At this time of year in Los Angeles County, millions of homeowners are scrambling to pay their property taxes. Here, property taxes are due twice a year – November/December and March/April. But what exactly are property taxes, and why do you have to pay them?
Property taxes are a tax levied on property owners, and are one of the oldest forms of taxation. Today, property taxes are a major source of funding for state and local governments in the United States. You can think of them as part of the cost of owning your own home, since you should take the amount of property taxes you will have to pay into consideration when deciding whether to buy a home.
Property taxes are assessed by local jurisdictions – in most cases, the county in which the property is located. Property taxes are generally calculated as a percentage of the fair market value of the property. The assessor can use different methods to determine the value of your property, including a sales evaluation (i.e., how much your property would sell for on the open market), the cost of replacing your property, or a rental income evaluation (i.e., how much rental income your property would generate). The first method – sales evaluation – is the most common method utilized to assess property taxes. When a property is sold, the property is generally considered reassessed, with the sale price regarded as the fair market value of the property. A property’s value may also be reassessed if there is a major renovation or improvement. If a property is not sold for many years, its assessed value and its actual fair market value may become divergent.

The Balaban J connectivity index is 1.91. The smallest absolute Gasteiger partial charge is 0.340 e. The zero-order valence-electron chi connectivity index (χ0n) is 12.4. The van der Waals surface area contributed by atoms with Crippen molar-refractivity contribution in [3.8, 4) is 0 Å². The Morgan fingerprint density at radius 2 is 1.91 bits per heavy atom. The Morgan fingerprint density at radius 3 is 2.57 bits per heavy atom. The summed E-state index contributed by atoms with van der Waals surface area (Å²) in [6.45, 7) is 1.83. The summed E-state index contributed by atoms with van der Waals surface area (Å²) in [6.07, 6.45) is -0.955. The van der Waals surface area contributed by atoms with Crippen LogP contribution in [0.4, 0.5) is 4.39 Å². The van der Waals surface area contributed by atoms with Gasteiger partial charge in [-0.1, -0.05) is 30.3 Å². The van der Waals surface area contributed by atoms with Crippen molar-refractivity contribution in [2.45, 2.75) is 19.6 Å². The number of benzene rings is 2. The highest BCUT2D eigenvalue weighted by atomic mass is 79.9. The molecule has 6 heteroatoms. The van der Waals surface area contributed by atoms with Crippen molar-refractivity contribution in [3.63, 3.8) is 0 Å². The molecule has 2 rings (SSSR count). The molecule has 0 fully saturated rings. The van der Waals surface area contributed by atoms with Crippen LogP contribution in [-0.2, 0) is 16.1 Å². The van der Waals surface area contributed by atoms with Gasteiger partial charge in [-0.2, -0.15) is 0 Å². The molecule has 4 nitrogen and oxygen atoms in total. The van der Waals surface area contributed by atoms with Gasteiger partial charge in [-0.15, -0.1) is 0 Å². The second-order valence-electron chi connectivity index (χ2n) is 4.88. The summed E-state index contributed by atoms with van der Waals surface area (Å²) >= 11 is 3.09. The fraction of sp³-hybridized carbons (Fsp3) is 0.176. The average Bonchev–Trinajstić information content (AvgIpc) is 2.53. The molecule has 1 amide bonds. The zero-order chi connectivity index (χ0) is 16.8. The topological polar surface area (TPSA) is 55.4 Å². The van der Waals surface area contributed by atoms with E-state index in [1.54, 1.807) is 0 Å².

Property tax rates are determined by each jurisdiction. Therefore, property tax rates vary widely – from median rates as low as 0.14% in Louisiana, to 1.74% in New Jersey. The formula for taxation likewise varies by jurisdiction, and can usually be found on the web site of the assessor. For example, you can find the formula for San Francisco County’s tax rate here, and the formula for Los Angeles County’s tax rate here.
The bill you get for your property taxes should state the fair market value that was used to determine the amount of taxes you owe. You should review the basic statistics listed on the statement, such as square footage, to ensure accuracy. You should also check to ensure that any applicable reductions have been applied. For example, many jurisdictions provide an exemption for a property owner’s primary residence. In Los Angeles, the Homeowner’s Exemption reduces the average property tax bill by $70 per year.
If, after reviewing your statement, you disagree with the assessment of your property’s fair market value, you can appeal the assessment. The first thing you should do is find the exact procedure for challenging the assessment in your jurisdiction. You should be able to find the directions on your mailed statement or on the web site of the assessor. Be sure to note the date by which you must file your appeal. The deadline varies greatly by jurisdiction, so you should begin the process as soon as possible.
Depending upon the procedure in your jurisdiction, you may need to write a letter explaining why you believe the assessment of your property is incorrect, and/or provide an independent appraisal of your property, which should cost approximately $400. You will likely need to provide evidence in the form of comparable property sales in the area (frequently referred to simply as “comps”), showing that if you were to sell your property, it would sell for less than the assessed value. The more evidence you can present showing that your property has been overvalued in the assessment, the greater your chances of winning your appeal.
Failure to pay your property taxes can result in interest incurred on the tax that’s overdue, fines, fees, garnishment, tax liens and even foreclosure. If unpaid property taxes result in a lien on or foreclosure of your property, the debt will almost certainly appear on your credit report and lower your credit score.